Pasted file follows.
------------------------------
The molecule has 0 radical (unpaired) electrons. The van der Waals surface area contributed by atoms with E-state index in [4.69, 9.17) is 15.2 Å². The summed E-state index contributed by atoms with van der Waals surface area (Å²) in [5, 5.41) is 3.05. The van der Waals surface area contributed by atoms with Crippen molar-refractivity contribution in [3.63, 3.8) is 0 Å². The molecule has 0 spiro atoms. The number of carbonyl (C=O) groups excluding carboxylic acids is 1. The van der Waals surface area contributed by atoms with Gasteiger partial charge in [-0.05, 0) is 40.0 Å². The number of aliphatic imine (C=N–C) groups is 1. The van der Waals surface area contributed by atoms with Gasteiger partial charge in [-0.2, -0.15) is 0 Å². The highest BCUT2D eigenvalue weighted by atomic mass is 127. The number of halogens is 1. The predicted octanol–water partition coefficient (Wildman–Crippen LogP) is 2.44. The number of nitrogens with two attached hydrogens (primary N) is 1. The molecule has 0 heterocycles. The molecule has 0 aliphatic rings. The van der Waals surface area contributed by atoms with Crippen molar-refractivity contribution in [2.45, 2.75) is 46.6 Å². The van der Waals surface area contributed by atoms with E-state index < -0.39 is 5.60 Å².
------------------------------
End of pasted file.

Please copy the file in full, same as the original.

The molecule has 0 radical (unpaired) electrons. The van der Waals surface area contributed by atoms with E-state index in [4.69, 9.17) is 15.2 Å². The summed E-state index contributed by atoms with van der Waals surface area (Å²) in [5, 5.41) is 3.05. The van der Waals surface area contributed by atoms with Crippen molar-refractivity contribution in [3.63, 3.8) is 0 Å². The molecule has 0 spiro atoms. The number of carbonyl (C=O) groups excluding carboxylic acids is 1. The van der Waals surface area contributed by atoms with Gasteiger partial charge in [-0.05, 0) is 40.0 Å². The number of aliphatic imine (C=N–C) groups is 1. The van der Waals surface area contributed by atoms with Gasteiger partial charge in [-0.2, -0.15) is 0 Å². The highest BCUT2D eigenvalue weighted by atomic mass is 127. The number of halogens is 1. The predicted octanol–water partition coefficient (Wildman–Crippen LogP) is 2.44. The number of nitrogens with two attached hydrogens (primary N) is 1. The molecule has 0 heterocycles. The molecule has 0 aliphatic rings. The van der Waals surface area contributed by atoms with Crippen molar-refractivity contribution in [2.45, 2.75) is 46.6 Å². The van der Waals surface area contributed by atoms with E-state index < -0.39 is 5.60 Å².